Many American children and adolescents have not experienced a stable home life in which to develop a spiritually healthy foundation and faith in God.  Those who doubt or deny God’s existence also deny the authority of His inspired revelation of moral absolutes handed down in “The Bible.”  Doubters and deniers of the authority of the Bible miss out on the message of a holy God Who invites us to love and honor Him above all else and to love our neighbor as we love ourselves (Matthew 22: 37-40). 

Without a spiritual foundation of objective Truth, many Americans are left to form opinions based on the loudest voices or the catchiest tweets.  Those who have not had a personal encounter with God as encouraged by genuine Christ-following people of faith have not experienced the love of God that pursues all people regardless of age, wealth, ethnic group, political affiliation, or sexual preference. 


LeBron James: hurt by racial epithet
One example of how a culture that largely dismisses God’s truth becomes locked in perpetual division and disrespect is the ongoing racial divide.  Many of us felt a small twinge of the deep hurt expressed by LeBron James when he saw the racial epithet spray-painted on his home in Los Angeles.  The hate and the hurts are still there in spite of decades of attempts to heal the racial divide following Martin L. King’s challenge not to judge “by the color of their skin, but by the content of their character.” As the Apostle John writes, in 1 John 4:7-9,  God calls us to love one another with His love which is unconditional and all-inclusive (emphasis mine):

Beloved, let us love one another, for love is from God; and everyone who loves is born of God and knows God.  The one who does not love does not know God, for God is love.  By this the love of God was manifested in us, that God has sent His only begotten Son into the world so that we might live through Him.

When the Jewish leaders asked Jesus to justify their lax policies on marriage and divorce, Jesus referred them to the Genesis 2 account of the creation of Adam and Eve and the first marriage which God Himself performed.  Jesus said (uppercase from Genesis 2: 20-25),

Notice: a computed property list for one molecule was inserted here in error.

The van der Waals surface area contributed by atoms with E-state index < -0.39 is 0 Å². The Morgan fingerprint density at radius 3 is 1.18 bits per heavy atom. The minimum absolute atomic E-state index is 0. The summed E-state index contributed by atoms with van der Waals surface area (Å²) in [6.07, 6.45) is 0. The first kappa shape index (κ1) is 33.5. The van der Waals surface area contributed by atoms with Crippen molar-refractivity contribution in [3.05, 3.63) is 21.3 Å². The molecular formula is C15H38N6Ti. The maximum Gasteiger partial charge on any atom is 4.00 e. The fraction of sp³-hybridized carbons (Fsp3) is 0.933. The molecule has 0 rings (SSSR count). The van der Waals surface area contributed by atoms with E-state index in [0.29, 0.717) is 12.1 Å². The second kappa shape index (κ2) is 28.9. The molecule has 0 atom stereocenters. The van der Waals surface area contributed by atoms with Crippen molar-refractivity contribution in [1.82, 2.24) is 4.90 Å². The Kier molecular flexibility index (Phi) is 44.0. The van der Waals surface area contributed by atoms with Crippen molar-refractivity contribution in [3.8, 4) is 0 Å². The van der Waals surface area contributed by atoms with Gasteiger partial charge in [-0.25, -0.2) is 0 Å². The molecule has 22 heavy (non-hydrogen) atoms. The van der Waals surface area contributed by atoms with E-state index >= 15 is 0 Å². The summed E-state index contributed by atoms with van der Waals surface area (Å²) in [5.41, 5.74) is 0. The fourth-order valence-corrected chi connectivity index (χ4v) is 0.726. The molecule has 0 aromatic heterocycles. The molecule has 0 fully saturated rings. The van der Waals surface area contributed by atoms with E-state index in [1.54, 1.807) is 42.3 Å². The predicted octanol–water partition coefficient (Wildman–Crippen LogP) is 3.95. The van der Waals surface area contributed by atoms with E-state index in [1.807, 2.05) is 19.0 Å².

Have you not read that He who created them from the beginning MADE THEM MALE AND FEMALE,  and said, 'FOR THIS REASON A MAN SHALL LEAVE HIS FATHER AND MOTHER AND BE JOINED TO HIS WIFE, AND THE TWO SHALL BECOME ONE FLESH'?

The objective truth of God’s supernatural creation of the first man and woman provides an indispensable foundation for understanding God’s purpose for intimate sexual relationship within marriage as taught in Scripture.  When these truths are set aside, morality becomes subjective, inconsistent, and open to increasingly depraved, frustrating, and violent behavior.  One need only remember the steady growth of the Lesbian-Gay (L-G) movement to include Bisexual, Transexual, and Questioning (together, LGBTQ) to realize the increasingly slippery slope toward “anything goes.” This moral decline is clearly described in Romans 1: 20-24 where we read that God will judge those who refuse to follow the patterns that are evident in both creation (the “natural world”) and in His Word (emphasis mine):

For since the creation of the world His invisible attributes, His eternal power and divine nature, have been clearly seen, being understood through what has been made, so that they are without excuse.  For even though they knew God, they did not honor Him as God or give thanks, but they became futile in their speculations, and their foolish heart was darkened.  Professing to be wise, they became fools, and exchanged the glory of the incorruptible God for an image in the form of corruptible man and of birds and four-footed animals and crawling creatures. Therefore God gave them over in the lusts of their hearts to impurity, so that their bodies would be dishonored among them.

Without God, the best our society can do is call for “tolerance.”  But, “tolerance” often comes to us with a subjective, one-sided definition; something like, “your beliefs must make room for mine; and by the way, get ready to give up your rights in favor of mine.”

Can Christ-followers show God's love to LGBTQ community?
The advent of June brings us to what is known by the LGBTQ movement as Pride Month.  Two out of our three previous presidents, Presidents Clinton and Obama, acknowledged LGBTQ Pride Month.  President Bush’s faith in God’s plan and pattern for heterosexual marriage kept him from supporting Pride Month during his administration.   The LGBTQ online news source, ThinkProgress, has criticized President Trump for his apparent unwillingness to recognize LGBTQ Pride Month.